You have no doubt heard a million times already that St. Patrick's Day isn't that big a deal in Ireland. They don't dress like leprechauns. They don't demand you kiss them. They certainly don't drink green Miller Light. It's noon on St. Patrick's Day at the Music Times offices, and we already heard an estimated 786 Flogging Molly and the Dropkick Murphys tracks over the weekend. No fault meant to the groups' music, but they feature a total of one Irish-born member. We hoped to teach you something about actual, traditional Celtic music

Disclaimer: We owe most of this list to the expertise of Tom Moon, author of 1,000 Albums You Should Listen To Before You Die. Thanks to working our way through his tome, we learned of many traditional acts that we would not have otherwise, and several of those are reflected below. So for your legitimate Irish St. Patrick's Day celebration, we present:

01) The Chieftains

Any story on traditional Irish music in modern times has to begin with The Chieftains. The group has impressed many a figure in pop culture, including Stanley Kubrick, who had the group contribute to his 1975 film Barry Lyndon, and its track "I Know My Love" (featuring The Corrs) rose as high as no. 37 on the UK charts. The band's Celtic style has earned it six Grammys and 12 additional nominations.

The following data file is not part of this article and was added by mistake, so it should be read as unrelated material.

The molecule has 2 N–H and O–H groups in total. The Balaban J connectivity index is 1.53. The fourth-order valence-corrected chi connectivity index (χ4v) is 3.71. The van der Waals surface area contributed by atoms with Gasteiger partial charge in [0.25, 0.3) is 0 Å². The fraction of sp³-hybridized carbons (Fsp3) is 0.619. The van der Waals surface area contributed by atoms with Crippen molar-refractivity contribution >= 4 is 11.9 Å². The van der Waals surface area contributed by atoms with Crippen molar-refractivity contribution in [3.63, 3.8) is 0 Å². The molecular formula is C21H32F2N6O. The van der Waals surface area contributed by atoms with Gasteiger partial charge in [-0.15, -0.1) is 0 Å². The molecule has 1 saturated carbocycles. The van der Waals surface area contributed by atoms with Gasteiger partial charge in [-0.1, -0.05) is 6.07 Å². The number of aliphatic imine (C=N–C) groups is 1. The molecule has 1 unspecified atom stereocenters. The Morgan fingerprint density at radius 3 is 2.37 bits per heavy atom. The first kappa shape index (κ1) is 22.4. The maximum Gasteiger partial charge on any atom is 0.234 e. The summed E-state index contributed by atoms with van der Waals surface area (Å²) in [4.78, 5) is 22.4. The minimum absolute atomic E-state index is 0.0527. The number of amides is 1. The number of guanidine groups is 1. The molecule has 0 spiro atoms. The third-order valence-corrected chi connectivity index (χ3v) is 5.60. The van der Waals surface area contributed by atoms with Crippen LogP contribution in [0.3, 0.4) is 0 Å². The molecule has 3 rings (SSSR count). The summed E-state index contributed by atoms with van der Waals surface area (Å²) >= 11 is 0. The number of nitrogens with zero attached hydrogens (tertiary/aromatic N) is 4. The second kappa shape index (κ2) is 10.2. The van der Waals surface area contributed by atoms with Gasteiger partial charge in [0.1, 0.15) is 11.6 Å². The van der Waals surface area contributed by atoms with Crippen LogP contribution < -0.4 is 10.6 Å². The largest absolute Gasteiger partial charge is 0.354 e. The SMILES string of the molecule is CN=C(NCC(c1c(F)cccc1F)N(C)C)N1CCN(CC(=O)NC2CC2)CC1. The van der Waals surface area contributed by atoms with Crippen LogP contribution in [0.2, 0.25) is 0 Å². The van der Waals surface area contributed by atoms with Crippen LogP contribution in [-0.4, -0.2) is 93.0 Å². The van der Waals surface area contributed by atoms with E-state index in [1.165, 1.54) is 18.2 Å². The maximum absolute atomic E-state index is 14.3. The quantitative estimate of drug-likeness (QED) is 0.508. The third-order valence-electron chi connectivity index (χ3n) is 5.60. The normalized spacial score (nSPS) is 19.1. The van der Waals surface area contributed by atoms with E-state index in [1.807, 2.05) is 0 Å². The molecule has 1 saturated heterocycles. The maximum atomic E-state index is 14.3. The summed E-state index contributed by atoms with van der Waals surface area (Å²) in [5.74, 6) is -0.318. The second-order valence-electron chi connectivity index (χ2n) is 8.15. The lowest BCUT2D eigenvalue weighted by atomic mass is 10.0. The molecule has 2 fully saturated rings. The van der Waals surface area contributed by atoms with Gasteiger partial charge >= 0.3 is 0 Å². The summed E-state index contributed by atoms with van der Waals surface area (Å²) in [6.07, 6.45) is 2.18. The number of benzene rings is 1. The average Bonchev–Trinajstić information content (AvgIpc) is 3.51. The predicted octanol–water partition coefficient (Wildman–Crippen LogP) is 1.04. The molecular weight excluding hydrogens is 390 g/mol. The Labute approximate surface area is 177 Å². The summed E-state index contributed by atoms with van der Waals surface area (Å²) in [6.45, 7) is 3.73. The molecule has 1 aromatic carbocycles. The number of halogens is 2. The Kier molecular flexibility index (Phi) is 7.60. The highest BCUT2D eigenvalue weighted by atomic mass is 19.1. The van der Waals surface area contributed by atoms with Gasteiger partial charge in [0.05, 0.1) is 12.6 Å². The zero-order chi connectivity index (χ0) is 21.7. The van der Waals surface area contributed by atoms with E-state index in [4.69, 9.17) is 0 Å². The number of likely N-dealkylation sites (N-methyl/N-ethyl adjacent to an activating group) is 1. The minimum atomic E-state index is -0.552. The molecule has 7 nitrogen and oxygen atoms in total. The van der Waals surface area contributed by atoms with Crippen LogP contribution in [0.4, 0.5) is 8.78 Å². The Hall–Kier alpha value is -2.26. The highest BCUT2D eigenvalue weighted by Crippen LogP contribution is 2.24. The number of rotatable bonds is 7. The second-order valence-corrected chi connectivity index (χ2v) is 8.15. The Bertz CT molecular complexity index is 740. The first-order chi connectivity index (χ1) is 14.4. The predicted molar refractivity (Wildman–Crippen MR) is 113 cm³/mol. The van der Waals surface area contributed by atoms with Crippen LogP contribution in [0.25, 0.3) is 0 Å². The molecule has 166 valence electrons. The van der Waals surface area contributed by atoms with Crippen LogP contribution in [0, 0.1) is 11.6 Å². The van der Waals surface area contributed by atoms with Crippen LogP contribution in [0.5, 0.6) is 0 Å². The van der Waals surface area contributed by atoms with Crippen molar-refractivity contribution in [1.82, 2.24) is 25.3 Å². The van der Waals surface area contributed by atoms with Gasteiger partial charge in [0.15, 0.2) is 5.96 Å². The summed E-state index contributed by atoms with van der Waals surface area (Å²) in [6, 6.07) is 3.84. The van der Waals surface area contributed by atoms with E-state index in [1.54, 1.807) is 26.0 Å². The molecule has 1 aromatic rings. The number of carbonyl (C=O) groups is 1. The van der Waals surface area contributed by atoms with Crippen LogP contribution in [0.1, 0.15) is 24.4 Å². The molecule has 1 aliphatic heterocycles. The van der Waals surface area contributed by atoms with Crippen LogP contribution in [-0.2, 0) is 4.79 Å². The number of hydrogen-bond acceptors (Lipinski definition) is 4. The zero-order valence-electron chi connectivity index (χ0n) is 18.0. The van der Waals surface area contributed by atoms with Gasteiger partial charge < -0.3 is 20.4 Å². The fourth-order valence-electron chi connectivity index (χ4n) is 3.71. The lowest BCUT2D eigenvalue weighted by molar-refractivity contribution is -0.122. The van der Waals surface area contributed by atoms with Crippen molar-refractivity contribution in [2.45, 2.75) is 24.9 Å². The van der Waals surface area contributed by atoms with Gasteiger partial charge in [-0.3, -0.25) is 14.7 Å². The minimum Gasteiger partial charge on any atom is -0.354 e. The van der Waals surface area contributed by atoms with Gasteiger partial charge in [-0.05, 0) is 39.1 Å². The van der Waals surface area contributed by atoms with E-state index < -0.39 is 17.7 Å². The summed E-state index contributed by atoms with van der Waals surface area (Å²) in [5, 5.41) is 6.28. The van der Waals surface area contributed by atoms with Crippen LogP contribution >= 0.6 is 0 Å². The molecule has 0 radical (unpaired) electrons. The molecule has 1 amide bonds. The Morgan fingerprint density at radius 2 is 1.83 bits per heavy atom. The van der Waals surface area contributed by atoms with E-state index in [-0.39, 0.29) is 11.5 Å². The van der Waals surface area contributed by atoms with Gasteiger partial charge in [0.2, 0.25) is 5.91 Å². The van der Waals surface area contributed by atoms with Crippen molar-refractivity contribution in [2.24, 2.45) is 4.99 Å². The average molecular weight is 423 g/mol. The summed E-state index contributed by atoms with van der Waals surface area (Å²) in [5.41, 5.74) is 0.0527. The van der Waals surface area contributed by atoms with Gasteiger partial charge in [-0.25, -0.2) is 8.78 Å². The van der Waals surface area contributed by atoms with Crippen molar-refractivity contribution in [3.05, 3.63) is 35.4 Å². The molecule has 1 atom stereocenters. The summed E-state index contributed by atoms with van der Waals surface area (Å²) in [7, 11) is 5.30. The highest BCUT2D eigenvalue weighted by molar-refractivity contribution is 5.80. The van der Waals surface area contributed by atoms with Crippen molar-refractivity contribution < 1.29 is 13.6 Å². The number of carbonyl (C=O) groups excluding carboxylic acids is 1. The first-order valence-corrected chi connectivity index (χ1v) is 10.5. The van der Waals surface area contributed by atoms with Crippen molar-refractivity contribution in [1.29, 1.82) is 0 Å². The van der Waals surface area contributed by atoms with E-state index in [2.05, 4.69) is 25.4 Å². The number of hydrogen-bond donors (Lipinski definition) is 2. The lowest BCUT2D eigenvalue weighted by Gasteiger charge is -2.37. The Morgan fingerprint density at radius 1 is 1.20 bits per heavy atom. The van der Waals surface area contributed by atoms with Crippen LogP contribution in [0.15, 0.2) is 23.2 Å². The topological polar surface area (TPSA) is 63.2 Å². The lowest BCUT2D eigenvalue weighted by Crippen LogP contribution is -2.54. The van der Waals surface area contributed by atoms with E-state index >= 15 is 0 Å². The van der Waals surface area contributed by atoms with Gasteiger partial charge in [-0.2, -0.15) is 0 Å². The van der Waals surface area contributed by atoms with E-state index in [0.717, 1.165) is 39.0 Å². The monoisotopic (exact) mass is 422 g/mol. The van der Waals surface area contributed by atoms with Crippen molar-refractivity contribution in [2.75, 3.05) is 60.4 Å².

02) De Danann

De Dannan continues well in the footsteps of The Chieftains, providing a number of lively jigs and reels and other traditional Celtic dance forms. The band is perhaps best known as a launching pad for Irish vocalists, including Dolores Keane and Mary Black. As Moon points out in his book, Black's vocals bring magic to both the energetic and somber parts of Celtic lore.

03) The Dubliners

We didn't deny that Irish folk don't enjoy a good night of drinking...just that they didn't need a Catholic holiday to do so. The Dubliners began as a "pub band" and continued as one for the rest of their careers. The tracks they produced are obvious for a night of happy drinking, such as "Drink It Up Men," and "Rare Auld Mountain Dew." Bet you didn't know your favorite soda was named after Irish moonshine, huh?

If you really need some mainstream rock to get you through St. Patrick's Day, go for U2 or The Cranberries. No, it isn't quite drinking music, but yes, they are official Irishmen.